Remember a time when weekends meant errands, yard work, naps and downtime? I don't either. Today many of us are checking e-mails, texts and work demands around the clock. We're on call, even if it's on a Sunday, the (alleged) "day of rest". Right.
Sadly, weather doesn't take the weekend off - in fact meteorologists are even more hyper-sensitive to gyrations in the weather on Saturdays and Sundays, since more of us are outside, more vulnerable to the elements. More weather-aware.
"Will it rain between 6 and 8 PM?" my wife barked into the phone yesterday. "I'm putting stucco on today, what time will it rain in Minnetonka?" a friend just texted. "If it pours I'm going to track you down!"
Stand in line.
Note to self: one good radar app on your phone can save a lot of time and aggravation. We're all armchair meteorologists now.
A sloppy cool front keeps rain showers in the forecast thru midday; skies may dry out late in the day but temperatures hold in the 60s. A D+ day weatherwise, I fear. Sunday looks better with blue sky and 70s, a better day to troll The Edina Art Fair.
Showers Monday gives way to a drier sky and warming temperatures next week. The approach of a hot front sparks more late-week storms; sultry 90F readings are possible by next Sunday.
.27" rain predicted this morning in the Twin Cities (00z NAM).
.80" of additional rain Sunday night into Monday morning.
Hints of Early July Next Week? The 6-10 day extended outlook for jet stream steering winds at 500 mb, about 18,000 feet above the ground, shows a lingering trough sparking showers and cooler than normal temperatures over the Pacific Northwest. East of the Rockies an expanding heat dome will push slowly north, sparking numerous 90s over the southern half of the USA. Map: NOAA.
Weather Hazards Next Week. Drought conditions continue to worsen from west Texas and the Oklahoma Panhandle to California next week with little or no rain. Meanwhile heavy showers and T-storms are likely from Tulsa and Little Rock to Louisville, another potential for downpours over the Upper Midwest.
From Record Drought to Biblical Floods. Mother Nature is setting a whole new standard for weather-whiplash over the southern Plains; portions of Oklahoma expected to go from exceptional drought to extensive flooding. NOAA models show as much as 6-8" or more of rain, with flash flooding prevalent into the Middle Mississippi Valley. Some 2-3" amounts are expected across FLorida, with 1-3" amounts extending into the Mid Atlantic region. Map: NOAA.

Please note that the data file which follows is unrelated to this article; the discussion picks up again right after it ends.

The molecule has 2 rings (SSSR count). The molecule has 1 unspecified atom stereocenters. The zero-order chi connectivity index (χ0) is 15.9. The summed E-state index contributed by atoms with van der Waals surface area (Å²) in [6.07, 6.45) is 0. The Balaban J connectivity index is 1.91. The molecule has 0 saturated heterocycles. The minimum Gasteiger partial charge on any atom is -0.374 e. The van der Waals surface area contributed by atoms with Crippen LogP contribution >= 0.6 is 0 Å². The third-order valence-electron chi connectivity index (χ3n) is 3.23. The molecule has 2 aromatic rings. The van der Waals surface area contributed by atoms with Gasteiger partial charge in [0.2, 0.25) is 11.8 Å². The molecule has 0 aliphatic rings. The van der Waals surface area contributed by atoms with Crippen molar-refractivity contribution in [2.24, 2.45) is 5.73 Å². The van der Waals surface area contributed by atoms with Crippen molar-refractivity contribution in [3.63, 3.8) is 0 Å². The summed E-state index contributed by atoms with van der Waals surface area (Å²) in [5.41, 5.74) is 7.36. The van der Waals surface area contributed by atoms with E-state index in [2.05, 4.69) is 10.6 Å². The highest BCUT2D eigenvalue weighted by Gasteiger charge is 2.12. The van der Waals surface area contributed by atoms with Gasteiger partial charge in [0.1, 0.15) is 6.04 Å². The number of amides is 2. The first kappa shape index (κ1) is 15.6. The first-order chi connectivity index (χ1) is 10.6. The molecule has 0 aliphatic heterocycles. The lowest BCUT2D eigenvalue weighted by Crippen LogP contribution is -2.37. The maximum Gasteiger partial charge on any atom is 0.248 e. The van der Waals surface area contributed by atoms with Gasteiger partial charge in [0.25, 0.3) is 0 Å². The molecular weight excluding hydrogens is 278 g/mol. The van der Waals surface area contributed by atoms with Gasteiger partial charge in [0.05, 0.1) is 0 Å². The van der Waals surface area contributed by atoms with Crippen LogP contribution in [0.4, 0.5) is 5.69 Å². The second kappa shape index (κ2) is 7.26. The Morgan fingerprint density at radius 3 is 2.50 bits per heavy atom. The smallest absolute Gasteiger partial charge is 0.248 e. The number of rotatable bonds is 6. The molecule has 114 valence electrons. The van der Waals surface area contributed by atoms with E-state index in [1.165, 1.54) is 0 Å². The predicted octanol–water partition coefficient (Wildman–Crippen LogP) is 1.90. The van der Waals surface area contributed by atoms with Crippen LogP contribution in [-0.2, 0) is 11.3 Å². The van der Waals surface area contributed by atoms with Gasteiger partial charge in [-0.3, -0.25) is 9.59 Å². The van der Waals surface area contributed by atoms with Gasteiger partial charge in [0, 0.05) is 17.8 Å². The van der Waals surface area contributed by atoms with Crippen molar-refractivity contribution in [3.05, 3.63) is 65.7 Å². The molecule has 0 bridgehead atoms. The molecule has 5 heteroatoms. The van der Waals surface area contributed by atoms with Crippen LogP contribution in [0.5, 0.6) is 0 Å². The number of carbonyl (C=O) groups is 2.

Wet Start to June. Dr. Mark Seeley has updated information on nitrogen fertilizer loss due to recent heavy rains and resources farmers can turn to for more information. Here's an excerpt with rainfall amounts from the downpours of late May and early June at this week's installment of Minnesota WeatherTalk: "... The heaviest rains were concentrated in central and southern counties. Belle Plaine reported nearly 5 inches as did Onamia. In the south Redwood Falls reported 4.75 inches, Luverne 4.13 inches, and Winnebago 5.29 inches. Many farmers reported standing ponds of water in their freshly planted fields. Portions of the Crow River, Sauk River, and Buffalo Creek all rose to near or above flood stage due to heavy runoff..."
No El Nino Yet, Still Expected This Summer. NOAA CPC has raised the odds of El Nino conditions from 65% to 70% this summer, rising to 80% by autumn and winter. Here's an excerpt of an update at Climate Central: "...The Climate Prediction Center, part of the National Oceanic and Atmospheric Administration, issued its latest monthly outlook on the state of the El Niño-Southern Oscillation (or ENSO, the name for the broader phenomenon) on Thursday, with little change from last month’s update. The only differences were a slight increase in the probability that El Niño will be in place this summer, and a tentative guess at how strong that El Niño might turn out to be. “There’s no big game changer there,” said Michelle L’Heureux, a CPC meteorologist who helps put together the outlooks..."
Animation credit above: "Animation of sea surface temperatures in the tropical Pacific Ocean." Credit: NOAA.
Disaster Experts Crafting Plan to Mitigate Natural Disasters. The challenge is to play offense, not just defense, and use money to help communities to be better prepared for inevitable natural disasters. The Wall Street Journal has the story - here's a clip that caught my eye: "...Repairing the damage caused by natural disasters has cost more than $200 billion globally in three out of the last four years, but 96% of that money was spent on recovery, and only 4% on boosting readiness, according to Kristalina Georgieva, the E.U. Commissioner for International Cooperation, Humanitarian Aid and Crisis Response. Yet every dollar spent on disaster risk reduction would slash up to $7 from the post-disaster reconstruction bill, Ms. Georgieva said at the conference..."
The 2014 India Monsoon Season: The Most Important Forecast in the World. Because if those rains don't come, like clockwork, crops may fail, threatening millions. This year El Nino may throw a monkey-wrench into the monsoon signal; here's a clip from a story from Eric Holthaus at Slate: "It’s about to start raining in India, but not quite yet. That’s big news in a country where about half of the 1.25 billion population is engaged in agriculture. Each year, 70 percent of India’s annual rains come during the summer monsoon months of June to September, when rising warm air over the subcontinent draws moisture northward from the relatively cooler Indian Ocean. This year, thanks in part to El Niño, the outlook is grim..."
Edyn Smart Garden Monitoring System Helps Your Garden Grow. So much technology, so little time. Here's a clip from a story at Gizmag: "It's not always easy to find the time to research the ideal plants for your garden and then make sure they're given the attention they need to flourish. Edyn was developed to help users monitor and track environmental conditions in their garden, provide guidance on how conditions can be improved and water the plants automatically as required. The smart garden system comprises a sensor, a smart water-valve and a mobile app..."
It's Baaack. Another reason to go on living - the release of Sharknado 2 is imminent, and I'm giddy with excitement. Sharknado 1 was so bad it was actually good, and we have high hopes for the sequel. Here's a link to the trailer from Vulture: "Remember the worldwide, internet-fueled phenomenon that was Sharknado? SyFy expectedly fast-tracked its sequel, subtitled "The Second One," and here's your first look. The whole gang is back: Tara Reid, Ian Ziering, that other girl. Prepare your hashtags."